Putting up with this sort of abuse is not a sign of strength. If you find yourself dealing with people who abuse their partners, don’t stick around and put up with it. One aspect of budo is standing up for yourself. Let people know this isn’t acceptable. If they won’t listen, leave. Don’t let yourself be injured or abused.

Learning to deal with discomfort and pain is an important lesson. Equal to learning how to deal with it though, is learning when not to endure it. Discomfort and pain can be a sign of stress and pushing ourselves, but they are also signs that we are pushing too far and getting close to harming ourselves. Knowing which and respecting the differences are just as important as being able to put up with the discomfort of training.

Mugendo Budogu: Martial Arts Equipment and Media

I love training, even though it hurts sometimes. The joy and rush of randori or sparring is like very little else. For me, this makes it easy to ignore the odd bump or bruise.  The occasional ache and post training stiffness is a small price to pay for all that I get out of martial arts practice.
The truth is, to quote Jimmy Buffett, that “the pleasure is worth all the pain.”

Wednesday, October 7, 2015

The Way Of Miyako

miyako...(enjoy in HD)i was searching for a train station. the kind you rarely see. small. countryside. we found it. and by accident, found something else. someone else. miyako. the station master. i watched her smile at each exiting passenger. then, noticed her wave at the departing one-car train. then, surprisingly, she continued waving. she waved until there was no trace left of the distant train. no one witnessed her, except, well, me. in that short span, my love and wonder of life was renewed. when i spoke to her later, she said at first she felt so shy. and hardly waved at all. slowly, over time, she began doing something she neither needed to do, nor imagined she ever would. so, this is miyako, master of a tiny station in the middle of nowhere japan who attends to every train and passenger that passes by:
Posted by Erez Sitzer on Wednesday, 30 September 2015

We say that budo is more than just techniques.  We say it is a Way. What does that mean though? Japanese culture has been steeped in Neo-Confucianism for hundreds of years. It was part of the official doctrine of the Tokugawa government for over 200 years. Neo-Confucian thought is deeply concerned with how people become exemplary, what Neo-Confucian thinkers call sages and worthies, through self cultivation.  

At a more general level, Neo-Confucian thought is about how people can develop themselves to the highest level both as individuals and as members of society.  This is the Way of the Neo-Confucians, and it is the Way that so influenced much of Japanese thought and resulted in the creation of the many formal Ways in Japan (Budo, Sado, Judo, Kendo, Kado, Sojido, etc), and a limitless number of personal Ways that have not been codified.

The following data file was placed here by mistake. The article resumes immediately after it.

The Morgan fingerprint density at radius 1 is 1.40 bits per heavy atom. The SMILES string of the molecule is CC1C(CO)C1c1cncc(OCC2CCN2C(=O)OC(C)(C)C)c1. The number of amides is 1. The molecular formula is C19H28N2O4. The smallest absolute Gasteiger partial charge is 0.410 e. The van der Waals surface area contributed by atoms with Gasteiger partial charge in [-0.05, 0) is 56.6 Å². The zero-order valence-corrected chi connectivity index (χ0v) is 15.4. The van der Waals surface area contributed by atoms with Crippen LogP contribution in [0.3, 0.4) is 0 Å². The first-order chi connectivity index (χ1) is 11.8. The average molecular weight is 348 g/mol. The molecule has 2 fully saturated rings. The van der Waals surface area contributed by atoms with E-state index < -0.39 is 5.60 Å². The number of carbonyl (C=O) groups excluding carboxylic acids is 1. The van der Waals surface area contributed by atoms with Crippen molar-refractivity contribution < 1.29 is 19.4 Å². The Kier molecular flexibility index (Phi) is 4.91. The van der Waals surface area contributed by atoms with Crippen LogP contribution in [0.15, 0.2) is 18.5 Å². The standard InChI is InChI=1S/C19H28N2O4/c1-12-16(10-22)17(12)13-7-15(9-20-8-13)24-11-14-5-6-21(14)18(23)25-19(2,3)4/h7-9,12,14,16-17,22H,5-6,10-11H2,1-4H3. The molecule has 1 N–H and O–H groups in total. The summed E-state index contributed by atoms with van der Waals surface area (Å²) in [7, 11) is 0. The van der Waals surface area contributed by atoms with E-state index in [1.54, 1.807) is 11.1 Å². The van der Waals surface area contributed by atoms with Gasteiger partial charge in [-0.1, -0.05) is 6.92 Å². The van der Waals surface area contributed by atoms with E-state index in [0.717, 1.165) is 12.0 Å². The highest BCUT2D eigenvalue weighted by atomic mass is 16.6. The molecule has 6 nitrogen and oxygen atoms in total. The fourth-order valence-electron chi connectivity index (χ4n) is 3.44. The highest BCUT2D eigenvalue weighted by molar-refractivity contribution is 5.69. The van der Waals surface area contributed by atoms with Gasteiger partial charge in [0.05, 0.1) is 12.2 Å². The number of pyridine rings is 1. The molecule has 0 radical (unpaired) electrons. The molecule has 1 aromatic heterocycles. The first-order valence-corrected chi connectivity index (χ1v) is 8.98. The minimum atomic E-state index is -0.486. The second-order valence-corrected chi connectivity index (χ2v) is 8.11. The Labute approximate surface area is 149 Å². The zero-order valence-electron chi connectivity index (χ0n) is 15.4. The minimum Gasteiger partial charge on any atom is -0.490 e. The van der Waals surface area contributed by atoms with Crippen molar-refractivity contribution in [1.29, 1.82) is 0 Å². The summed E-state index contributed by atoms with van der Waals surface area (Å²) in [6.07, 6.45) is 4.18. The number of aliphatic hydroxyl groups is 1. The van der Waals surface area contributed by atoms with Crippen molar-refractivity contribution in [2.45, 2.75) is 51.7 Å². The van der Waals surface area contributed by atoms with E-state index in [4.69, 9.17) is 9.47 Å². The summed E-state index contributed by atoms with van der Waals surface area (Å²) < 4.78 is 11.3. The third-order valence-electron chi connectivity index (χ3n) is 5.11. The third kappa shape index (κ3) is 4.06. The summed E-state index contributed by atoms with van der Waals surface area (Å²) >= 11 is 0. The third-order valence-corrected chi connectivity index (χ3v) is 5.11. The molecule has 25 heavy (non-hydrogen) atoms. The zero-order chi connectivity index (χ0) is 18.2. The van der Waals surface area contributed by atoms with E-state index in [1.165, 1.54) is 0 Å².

In the film above by Erez Sitzer, Miyako shows one of these personal ways.  Hers is the Way of being a good station master.  She started out being shy about waving to people. Over time she created a Way to develop herself as she felt she needed. Notice that her wave is very graceful and stylized. She has clearly spent time figuring out exactly how she should move when waving and then practicing that motion to point that it is gentle and perfect.  The practice helps her to better fulfill her role as the master of this station.

Instead of seeming shy, judging from the movie Miyako has become quite outgoing and relaxed with the passengers and train conductors. She smiles easily and cheerfully, and seems to chat with everyone without hesitation.

You can see from her movement and interaction with passengers that she has certainly mastered her role as the gregarious station master. Sincere practice of her Way, waving and talking and paying attention to each passenger has paid off and Miyako is able to fulfill her role as completely as possible.

If you watch, it looks like she made a kata out of the parts that were difficult, particularly the waving.  It’s a kata, a form, and yet she fills it with appreciation and concern for the passengers.

This is what we should be doing with our own practice.  Not just the technical forms, but all parts of the ways we practice.  If you’re reading this, you probably practice some form of budo, or martial way. Looked at coldly, the odds of needing martial skills on any given day are pretty low, but it is almost a given that we will need all the other things we practice.  Whether I am practicing iaido or judo or jodo, we have proper ways of greeting people, showing respect, giving honor and deference when it is appropriate.  These essential elements of politeness and respect are somewhat lacking in modern popular culture, and people are often amazed at the result that simple politeness and respect can have. This true not only in the corridors of business and polite society, but even more so when tempers flare and and inhibitions against violence weaken. The power of politeness and respect to defuse and deescalate is amazing. This part of our practice deserves at least as much attention as how strike, throw or cut.

Being polite. Showing respect. Acting with dignity. All these things are part of the Ways we practice. I hope my practice is as sincere and as successful as Miyako’s.

She has created a  marvelous Way.